Though its name has changed, an annual event on Saturday at Mount Airy Museum of Regional History has the same goal: helping individuals and families connect with their past.
The Surry County Genealogical Association Ancestor Fair formerly was known as the Family History and Genealogy Swap Meet.
A decision was made to drop the “swap meet” terminology, which generally refers to flea markets or venues where auto enthusiasts go to trade parts, and add ancestor fair to the title. This better reflects the historical nature of the event now in its fourth year, explained Esther Johnson, Genealogical Association president.
“This is the swap meet we have been having,” Johnson added in assuring that the gathering held each winter will feature the same attractions for genealogy buffs. “We’re pretty much sticking to the same things this year.”
Also as in the past, everyone interested in genealogy is invited to the ancestor fair and admission is free, except for a small fee to copy records using a machine to be available Saturday.
A variety of resources will be highlighted during the event scheduled Saturday from 10 a.m. to 5 p.m. on the third floor of the museum on North Main Street.
“We will have someone there who can help you look up your family on Ancestry.com or FamilySearch,” Johnson mentioned in reference to one attraction, access to online services that normally require paying fees or establishing accounts.
“Also, we can go on our computers,” she said of ones to be brought by Genealogical Association members. Laptops are welcome Saturday.
An array of family history information, such as genealogy charts and records for various lines, tends to be on display at the fair.
“Bring your genealogy and history on your family,” Johnson urged participants, “old pictures, scrapbooks, family group sheets.”
One never knows what might be encountered at the event, which sometimes includes stumbling onto previously elusive information that can provide a genealogical breakthrough.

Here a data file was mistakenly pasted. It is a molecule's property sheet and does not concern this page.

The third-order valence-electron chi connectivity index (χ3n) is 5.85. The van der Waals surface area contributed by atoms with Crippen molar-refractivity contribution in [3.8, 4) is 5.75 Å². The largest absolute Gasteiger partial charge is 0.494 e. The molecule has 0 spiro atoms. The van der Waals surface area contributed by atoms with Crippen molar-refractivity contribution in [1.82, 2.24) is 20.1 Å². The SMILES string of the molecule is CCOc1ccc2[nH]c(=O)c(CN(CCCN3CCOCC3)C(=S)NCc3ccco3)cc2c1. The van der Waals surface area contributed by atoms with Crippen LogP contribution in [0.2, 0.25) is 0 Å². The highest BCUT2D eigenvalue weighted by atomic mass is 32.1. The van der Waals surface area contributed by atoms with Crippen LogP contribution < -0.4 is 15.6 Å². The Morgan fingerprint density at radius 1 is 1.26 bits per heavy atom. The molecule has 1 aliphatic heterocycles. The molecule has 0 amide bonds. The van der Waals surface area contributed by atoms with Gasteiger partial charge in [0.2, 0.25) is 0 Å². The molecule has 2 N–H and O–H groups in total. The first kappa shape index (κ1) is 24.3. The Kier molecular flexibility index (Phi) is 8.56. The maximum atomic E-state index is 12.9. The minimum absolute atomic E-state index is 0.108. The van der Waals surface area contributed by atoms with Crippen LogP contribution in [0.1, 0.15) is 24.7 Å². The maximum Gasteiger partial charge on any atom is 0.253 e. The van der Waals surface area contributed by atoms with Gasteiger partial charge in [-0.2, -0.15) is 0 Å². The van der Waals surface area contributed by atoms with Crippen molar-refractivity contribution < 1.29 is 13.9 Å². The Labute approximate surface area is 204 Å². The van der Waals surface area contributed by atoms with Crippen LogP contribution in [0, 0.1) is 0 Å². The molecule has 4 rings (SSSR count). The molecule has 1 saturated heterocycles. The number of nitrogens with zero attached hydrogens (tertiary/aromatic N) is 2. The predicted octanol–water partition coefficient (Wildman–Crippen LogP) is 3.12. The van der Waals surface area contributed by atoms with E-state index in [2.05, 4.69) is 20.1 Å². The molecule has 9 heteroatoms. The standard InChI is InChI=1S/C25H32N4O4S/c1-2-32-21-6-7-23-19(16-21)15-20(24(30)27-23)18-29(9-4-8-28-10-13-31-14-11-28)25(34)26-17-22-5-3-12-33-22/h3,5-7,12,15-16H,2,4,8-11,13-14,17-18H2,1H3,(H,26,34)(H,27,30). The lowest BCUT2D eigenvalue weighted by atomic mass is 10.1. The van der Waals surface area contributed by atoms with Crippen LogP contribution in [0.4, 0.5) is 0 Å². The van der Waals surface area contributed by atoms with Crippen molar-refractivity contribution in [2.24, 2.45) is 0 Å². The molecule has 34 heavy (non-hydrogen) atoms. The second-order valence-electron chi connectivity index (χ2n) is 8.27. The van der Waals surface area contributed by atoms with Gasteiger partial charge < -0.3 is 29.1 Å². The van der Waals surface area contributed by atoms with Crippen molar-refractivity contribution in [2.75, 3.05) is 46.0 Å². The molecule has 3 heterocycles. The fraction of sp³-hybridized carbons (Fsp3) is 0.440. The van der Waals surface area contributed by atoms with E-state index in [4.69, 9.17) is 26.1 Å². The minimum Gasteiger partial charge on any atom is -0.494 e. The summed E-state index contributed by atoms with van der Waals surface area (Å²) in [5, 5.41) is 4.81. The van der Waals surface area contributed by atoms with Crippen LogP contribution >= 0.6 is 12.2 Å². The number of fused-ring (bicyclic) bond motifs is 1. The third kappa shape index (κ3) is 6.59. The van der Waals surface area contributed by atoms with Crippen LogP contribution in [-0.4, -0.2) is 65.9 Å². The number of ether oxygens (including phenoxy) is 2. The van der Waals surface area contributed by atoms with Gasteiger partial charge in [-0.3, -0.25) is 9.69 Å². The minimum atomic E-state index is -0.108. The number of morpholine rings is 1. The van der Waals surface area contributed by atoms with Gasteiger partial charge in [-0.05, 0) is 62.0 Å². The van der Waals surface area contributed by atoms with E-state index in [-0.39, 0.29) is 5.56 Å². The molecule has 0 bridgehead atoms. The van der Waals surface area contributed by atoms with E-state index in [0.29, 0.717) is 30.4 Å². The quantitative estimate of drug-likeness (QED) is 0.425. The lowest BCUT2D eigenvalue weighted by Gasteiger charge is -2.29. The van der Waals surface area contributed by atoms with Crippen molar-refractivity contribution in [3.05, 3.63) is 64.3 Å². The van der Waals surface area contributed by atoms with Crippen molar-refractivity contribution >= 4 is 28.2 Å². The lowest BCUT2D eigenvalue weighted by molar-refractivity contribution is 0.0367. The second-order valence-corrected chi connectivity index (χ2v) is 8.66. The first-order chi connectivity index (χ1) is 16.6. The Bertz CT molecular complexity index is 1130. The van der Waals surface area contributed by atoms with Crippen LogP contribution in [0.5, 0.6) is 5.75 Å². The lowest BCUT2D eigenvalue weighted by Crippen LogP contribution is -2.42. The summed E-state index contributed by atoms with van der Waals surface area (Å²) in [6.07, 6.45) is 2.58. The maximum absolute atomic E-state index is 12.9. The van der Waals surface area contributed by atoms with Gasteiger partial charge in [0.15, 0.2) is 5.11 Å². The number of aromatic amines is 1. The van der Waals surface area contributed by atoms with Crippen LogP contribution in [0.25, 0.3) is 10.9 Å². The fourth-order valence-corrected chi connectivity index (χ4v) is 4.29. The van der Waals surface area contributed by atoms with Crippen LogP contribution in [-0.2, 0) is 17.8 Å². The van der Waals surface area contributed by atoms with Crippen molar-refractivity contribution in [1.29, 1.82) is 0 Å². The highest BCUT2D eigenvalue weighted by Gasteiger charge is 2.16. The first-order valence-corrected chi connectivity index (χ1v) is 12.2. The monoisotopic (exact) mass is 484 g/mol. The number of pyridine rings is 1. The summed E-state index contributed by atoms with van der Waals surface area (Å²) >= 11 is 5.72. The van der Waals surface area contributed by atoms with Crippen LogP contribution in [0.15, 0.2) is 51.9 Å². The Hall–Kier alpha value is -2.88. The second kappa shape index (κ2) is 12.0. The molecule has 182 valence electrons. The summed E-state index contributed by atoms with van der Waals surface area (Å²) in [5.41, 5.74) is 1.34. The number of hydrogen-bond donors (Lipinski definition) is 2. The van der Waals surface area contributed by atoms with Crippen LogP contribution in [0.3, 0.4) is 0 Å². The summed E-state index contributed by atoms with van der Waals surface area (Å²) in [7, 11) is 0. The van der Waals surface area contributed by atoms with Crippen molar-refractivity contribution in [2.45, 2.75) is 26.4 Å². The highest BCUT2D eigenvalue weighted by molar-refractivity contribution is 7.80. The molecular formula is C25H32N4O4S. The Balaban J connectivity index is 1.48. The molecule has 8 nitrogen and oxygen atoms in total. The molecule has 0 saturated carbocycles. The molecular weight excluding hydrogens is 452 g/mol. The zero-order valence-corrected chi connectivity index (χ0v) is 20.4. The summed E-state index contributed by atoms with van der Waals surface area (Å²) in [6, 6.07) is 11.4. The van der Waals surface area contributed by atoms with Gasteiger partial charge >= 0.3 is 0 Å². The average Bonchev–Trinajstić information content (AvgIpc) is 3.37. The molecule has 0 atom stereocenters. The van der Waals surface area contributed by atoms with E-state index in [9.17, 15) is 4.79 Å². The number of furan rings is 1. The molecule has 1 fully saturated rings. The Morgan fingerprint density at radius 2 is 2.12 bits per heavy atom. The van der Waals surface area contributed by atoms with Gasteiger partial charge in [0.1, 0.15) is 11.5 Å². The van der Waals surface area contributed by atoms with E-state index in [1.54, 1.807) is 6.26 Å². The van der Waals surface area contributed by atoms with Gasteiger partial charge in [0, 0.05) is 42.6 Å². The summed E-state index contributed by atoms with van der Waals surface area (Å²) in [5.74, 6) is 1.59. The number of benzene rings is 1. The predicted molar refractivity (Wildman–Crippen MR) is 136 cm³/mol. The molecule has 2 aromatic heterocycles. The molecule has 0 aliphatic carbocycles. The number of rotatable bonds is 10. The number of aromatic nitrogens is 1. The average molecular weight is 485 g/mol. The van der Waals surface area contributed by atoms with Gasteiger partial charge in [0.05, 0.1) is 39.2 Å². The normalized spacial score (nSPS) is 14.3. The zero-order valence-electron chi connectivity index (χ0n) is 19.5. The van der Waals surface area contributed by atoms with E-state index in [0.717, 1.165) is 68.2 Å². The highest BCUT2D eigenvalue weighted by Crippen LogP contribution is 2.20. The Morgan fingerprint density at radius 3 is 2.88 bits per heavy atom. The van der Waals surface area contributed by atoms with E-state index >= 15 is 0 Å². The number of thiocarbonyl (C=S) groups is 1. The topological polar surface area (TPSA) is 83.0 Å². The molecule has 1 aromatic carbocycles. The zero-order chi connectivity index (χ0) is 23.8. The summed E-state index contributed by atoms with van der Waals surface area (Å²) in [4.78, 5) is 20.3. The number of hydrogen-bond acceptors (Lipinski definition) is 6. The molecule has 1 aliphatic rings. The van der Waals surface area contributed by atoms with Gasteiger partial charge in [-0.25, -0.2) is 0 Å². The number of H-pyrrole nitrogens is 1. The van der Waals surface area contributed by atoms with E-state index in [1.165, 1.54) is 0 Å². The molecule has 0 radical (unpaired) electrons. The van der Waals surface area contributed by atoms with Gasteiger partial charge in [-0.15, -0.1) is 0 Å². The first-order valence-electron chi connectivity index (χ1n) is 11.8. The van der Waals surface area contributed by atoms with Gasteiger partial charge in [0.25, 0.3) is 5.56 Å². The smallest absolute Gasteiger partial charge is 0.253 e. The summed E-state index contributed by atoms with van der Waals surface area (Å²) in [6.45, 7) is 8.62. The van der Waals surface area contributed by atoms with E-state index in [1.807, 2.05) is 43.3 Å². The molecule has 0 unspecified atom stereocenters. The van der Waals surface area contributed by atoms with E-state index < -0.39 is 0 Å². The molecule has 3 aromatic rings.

“This is a good time to find people who are doing research on your family,” Johnson commented regarding the presence of a clearinghouse for an array of records.
Those connected with a history or genealogy group also are invited to set up at the fair, where they can advertise their group and sell its items such as books and maps free of charge. And authors may offer their books for sale.
A recent rage in the genealogy world is DNA testing, which offers an alternative to tracing one’s family tree rather than relying strictly on written or oral records.
It allows genealogists and family researchers to benefit from established scientific methods to confirm ancestry and relationships.
“Everybody wants to have their DNA done,” Johnson said of the popularity of testing, which she will be available to explain Saturday to ancestor fair attendees.
“I’ve had my DNA done and I can show them what it looks like,” Johnson said of the breakdown that results.
While Saturday’s fair will be of special interest to students of a beginners genealogy class sponsored by the museum and taught by Johnson, it also is a prelude for the next round of classes.
The five sessions are scheduled on Tuesdays from 6 to 8 p.m., beginning on Feb. 6 and ending on March 6. The first two are to be held in the second-floor classroom of the museum, the third and fourth at locations in Dobson and the fifth back at the museum.
Fee and other information is available on the museum’s website.
In addition, the Surry County Genealogical Association meets at 7 p.m. on the second Monday of each month in the Teaching Auditorium at Surry Community College in Dobson.
Tom Joyce may be reached at 336-415-4693 or on Twitter @Me_Reporter.